Feeding Program
What we Feed

We’ve had numerous customers ask what we feed, so they can purchase similar and transition their goat slowly to a feeding program that works for them.

After raising grand champion horses, we learned early on not to purchase by name brand. We are ingredient readers.

Surprisingly, none of our feed is formulated for goats. What?!?!

With goats being ruminants, most are grazers, like cattle, sheep, llamas and alpacas, but many are foragers similar to deer. Even though people put out feeders to bait deer, their rumens are not designed for a lot of grain. Grain overload with products high in carbohydrates can cause acidosis.

We feed pelleted grain that his higher in fat in an effort to avoid excessive carbohydrate intake. There are a large number of goat farmers who feed products marketed for goats, then add sunflower seeds and beet pulp for a higher amount of fat. We don’t do that.

According to the Merck Manual, protein is required for most normal functions of the body, including maintenance, growth, reproduction, lactation, hair production, and the immune system. Protein deficiencies in the diet deplete stores in the blood, liver, and muscles and predispose animals to a variety of serious and even fatal ailments. Feed intake and dietary digestibility are reduced if dietary crude protein is < 6%, further compounding an energy-protein deficiency; thus, for maintenance of mature, healthy animals, the diet should have a minimum of 7% crude protein. Dietary crude protein requirements are higher for growth, gestation, and lactation.

Most forages contain adequate amounts of dietary protein for maintenance, but lactating, growing, sick, or debilitated animals may require diets fortified with legumes or protein supplements (eg, soybean meal, cottonseed meal, etc). Feeding adequate to slightly greater amounts of protein than required appears to aid in the control (both resistance and resilience) of internal nematode parasites.

We’ve taken those suggestions and found grain that contains 8% fat with a 12% protein and recommended values of selenium, magnesium, iron and zinc. We free-choice, Goat Builder Mineral, made by Ragland® and trace mineral blocks from our local feed mill. We’ve also found our goats like QLF – Liquid Feed Supplements.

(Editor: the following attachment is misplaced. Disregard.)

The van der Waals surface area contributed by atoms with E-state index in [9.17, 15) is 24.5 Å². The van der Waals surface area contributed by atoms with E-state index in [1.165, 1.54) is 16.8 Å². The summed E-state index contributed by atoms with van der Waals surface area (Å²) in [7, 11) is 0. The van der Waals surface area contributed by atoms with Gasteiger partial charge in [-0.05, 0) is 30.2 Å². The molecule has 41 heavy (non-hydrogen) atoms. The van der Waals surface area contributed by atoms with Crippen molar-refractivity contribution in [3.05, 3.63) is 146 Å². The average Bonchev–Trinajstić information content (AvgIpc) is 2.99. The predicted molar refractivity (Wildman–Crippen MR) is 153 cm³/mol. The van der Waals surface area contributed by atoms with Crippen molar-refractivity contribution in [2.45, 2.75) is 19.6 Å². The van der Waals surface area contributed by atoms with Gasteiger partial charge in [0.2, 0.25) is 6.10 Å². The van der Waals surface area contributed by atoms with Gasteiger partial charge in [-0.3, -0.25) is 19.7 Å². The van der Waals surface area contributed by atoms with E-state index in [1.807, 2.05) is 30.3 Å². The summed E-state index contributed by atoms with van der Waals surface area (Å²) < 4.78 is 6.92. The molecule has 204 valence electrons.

Many are not familiar with the higher protein needs of lactating dairy goats. If a young doe kids, she still needs protein for her own growing body and additional for lactation. Dairy goats can grow until they are five. We’ve found studies that vary from 16-30% protein is needed for does in lactation. When our goats are lactating, we supplement higher protein needs with soybean meal and higher fat needs with rice bran. Even then, we will have dam raised triplets and quads that will pull the doe down, even with free-choice grain and liquid feed. This is not uncommon when a 135 lbs Nubian can produce 1749 lbs of milk in a lactation that consists of 4.8% fat and 3.7% protein, according to ADGA breed averages of milk yield and composition. The average fat and protein for Toggenburg is f-3.2%, p-2.7% at the lower end of milk yield and the closest to Nubian is the LaMancha at f-3.9%, p-3.1%. So, just keep in mind that your Nubian will need higher protein, calcium and fat during lactation.

During lactation, we increase calcium levels by feeding alfalfa. Supplementing the legume in pelleted variety is easier for us to store and we do not have as much waist as with heavy string bales.  

It seems like every goat group on social media is hardcore with feeding Black Oil Sunflower Seeds – BOSS and Beet Pulp along with a goat brand of feed. Although, we have done extensive research into to Black Oil Sunflower Seeds and have found they can be beneficial to goats with protein, fiber, potassium and iron, it doesn’t do any good when you can’t get your goats to eat them, or they spit them out when chewing their cud. Others may not have this issue, but our drama queens were spitting high-dollar seeds. Beet pulp is a great source of fiber for goats, but for us they are a no, no, NO! We will not feed beet pulp due to choking hazards.

Most of our grain is fed during the lactation period. Our does are only in milk long enough to raise their kids, before weaning them at ninety days. We flush our does when drying them off. They enjoy their summer months on pasture and about a handful of feed to get them to come up so we can make sure everyone is happy and healthy.

We hope our feeding program will help others. We do our best to keep our goats as healthy as possible.